On Tuesday Australian Prime Minister Malcolm Turnbull said his government was investing $6 billion to acquire six MQ-4C Tritons, remotely piloted aircraft, from US defense contractor Northrop Grumman, 'through a cooperative program with the United States Navy.'
The Tritons would complement the current surveillance aircraft Australia already uses to survey its maritime borders, conduct search and rescue, and carry out Freedom of Navigation exercises in the contested South China Sea.
Defense Industry Minister Christopher Pyne told the Australian Broadcasting Corporation that the drones, which can travel up to 25,000 miles, will also be used to track foreign ships, smugglers and pirates.
The aircraft, which have a de-icing capability, will fly as far north as the Indian Ocean, and as far south as Antarctica, where the Australian military monitors activity over the country's Exclusive Economic Zone, a marine area of around 4 million square miles.
'It is very important for us to know who is operating in our area and therefore be able to respond if necessary to any threats,' Pyne told ABC News.
'Australia insists on its right to be able to travel through the South China Sea in international waters as we have always done, whether that is with surface ships or with aircraft.'
Whatever intelligence the Australian Navy is able to glean from its surveillance operations will be shared with the other nations that are members of the 'Five Eyes' -- the United States, New Zealand, Canada and the UK.
The acquisition of the drones was first announced by former Prime Minister Tony Abbott in 2014.
'I think there is a view that this is a long time coming, previous prime ministers have been talking about these things, now it's real, not just an idea,' said Michael Shoebridge, director of defense and strategy at the Australian Strategic Policy Institute.
He believes the announcement was prompted by the news that Canberra was spending $150 million of that money on a joint program with the US Navy to develop and sustain the aircraft at the Royal Australian Air Force base in Edinburgh, north of Adelaide, the capital city of South Australia state.
'I don't think this will be news for the Chinese because it's been a public thing that the Australian government has been investing in it,' Shoebridge told CNN. 'It'll just complement the Freedom of Navigation and overflight activities that the Australian Navy and Air Force are doing all the time, but it is making the point that it is having more Australian presence up there.'
China has repeatedly challenged Australian warships, most recently in April when three Australian navy vessels were on their way to Vietnam for a goodwill visit.
China claims a great swathe of the South China Sea as its own territory, a claim that overlaps with Vietnamese and Filipino and other regional interests. The waters are some of the most hotly contested in the world.
Beijing held its own drills in the disputed territory in April, including a huge military parade overseen by Chinese President Xi Jinping.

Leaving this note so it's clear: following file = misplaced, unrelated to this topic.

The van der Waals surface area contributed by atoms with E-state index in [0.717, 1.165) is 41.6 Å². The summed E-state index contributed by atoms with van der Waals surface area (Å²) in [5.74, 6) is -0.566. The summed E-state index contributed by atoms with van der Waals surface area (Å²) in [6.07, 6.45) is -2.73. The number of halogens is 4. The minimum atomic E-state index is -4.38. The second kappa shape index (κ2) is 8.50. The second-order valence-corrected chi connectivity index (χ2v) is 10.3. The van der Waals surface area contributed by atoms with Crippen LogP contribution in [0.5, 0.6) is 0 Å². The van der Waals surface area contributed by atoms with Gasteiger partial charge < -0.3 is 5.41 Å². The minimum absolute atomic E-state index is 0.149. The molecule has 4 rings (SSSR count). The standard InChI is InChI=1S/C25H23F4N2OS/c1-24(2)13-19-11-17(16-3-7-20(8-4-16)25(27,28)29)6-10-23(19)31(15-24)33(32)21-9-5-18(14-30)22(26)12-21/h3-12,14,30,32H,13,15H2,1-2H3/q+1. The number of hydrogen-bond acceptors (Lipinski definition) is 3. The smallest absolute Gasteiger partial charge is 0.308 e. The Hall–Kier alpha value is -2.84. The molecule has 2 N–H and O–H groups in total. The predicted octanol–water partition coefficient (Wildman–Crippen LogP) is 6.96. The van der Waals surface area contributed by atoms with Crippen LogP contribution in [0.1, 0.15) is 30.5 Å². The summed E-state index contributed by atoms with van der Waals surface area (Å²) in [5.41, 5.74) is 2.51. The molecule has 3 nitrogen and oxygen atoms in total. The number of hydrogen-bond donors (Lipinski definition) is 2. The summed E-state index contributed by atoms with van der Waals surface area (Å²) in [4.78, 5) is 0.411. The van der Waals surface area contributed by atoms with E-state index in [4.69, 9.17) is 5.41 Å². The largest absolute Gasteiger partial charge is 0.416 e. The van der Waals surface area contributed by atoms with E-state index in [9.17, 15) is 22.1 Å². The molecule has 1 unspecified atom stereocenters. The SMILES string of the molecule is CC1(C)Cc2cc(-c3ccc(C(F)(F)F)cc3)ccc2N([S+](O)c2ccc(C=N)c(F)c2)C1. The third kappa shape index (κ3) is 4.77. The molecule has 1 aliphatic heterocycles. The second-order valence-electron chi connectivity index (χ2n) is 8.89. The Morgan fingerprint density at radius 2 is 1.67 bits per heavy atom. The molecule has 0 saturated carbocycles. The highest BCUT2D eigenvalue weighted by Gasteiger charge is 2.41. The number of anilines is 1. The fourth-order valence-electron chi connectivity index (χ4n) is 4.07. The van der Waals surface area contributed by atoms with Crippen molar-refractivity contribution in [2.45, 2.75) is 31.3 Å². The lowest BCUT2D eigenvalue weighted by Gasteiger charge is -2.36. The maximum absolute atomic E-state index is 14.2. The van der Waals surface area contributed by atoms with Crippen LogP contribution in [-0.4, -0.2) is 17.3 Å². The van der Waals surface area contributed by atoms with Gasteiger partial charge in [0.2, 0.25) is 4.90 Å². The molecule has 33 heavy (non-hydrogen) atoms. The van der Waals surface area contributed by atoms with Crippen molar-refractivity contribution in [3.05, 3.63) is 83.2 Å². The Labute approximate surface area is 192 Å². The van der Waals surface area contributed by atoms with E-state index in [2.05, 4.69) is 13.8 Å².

To reinforce its claims in the region, China has constructed and militarized a series of artificial islands across the South China Sea, building airfields and radar stations. Last month US warships sailed past some of the disputed islands, drawing a rebuke from Beijing.
A statement from ministry spokesman Lu Kang called on the US to 'immediately stop such provocative actions that encroach upon China's sovereignty and threaten China's security.'
The first of the new spy drones are not expected to come into operation until 2023, Turnbull announced, adding that all six would be delivered and in operation by late 2025.
Shoebridge said that the drones could be operated from South Australia even as they are launched from Darwin, 1,900 miles north of the air force base. Currently Darwin is also home to 1,500 American Marines.
The Marines are on their seventh rotation where they train alongside Australian forces as part of a military alliance between the two countries that began with World War I.
Part of that alliance now serves to check China's expanding influence in the Asia-Pacific, of which those freedom of navigation exercises are key.
Australian defense minister Marise Payne announced on Monday that as part of its 'long-standing commitment to regional security,' facilities at a Malaysian air force base used by the Australian military would get a $16 million upgrade.
You can't have freedom of navigation and overflight if you don't exercise it,' said Shoebridge of the Australian Strategic Policy Institute.
'It's empty words unless you have physical presence,' he said.
'Australia insists on its right to be able to travel through the South China Sea in international waters as we have always done, whether that is with surface ships or with aircraft.' China has repeatedly challenged Australian warships, most recently in April when three Australian navy vessels were on their way to Vietnam for a goodwill visit. 'It is very important for us to know who is operating in our area and therefore be able to respond if necessary to any threats,' Pyne told ABC News. China claims a great swathe of the South China Sea as its own territory, a claim that overlaps with Vietnamese and Filipino and other regional interests. The waters are some of the most hotly contested in the world.
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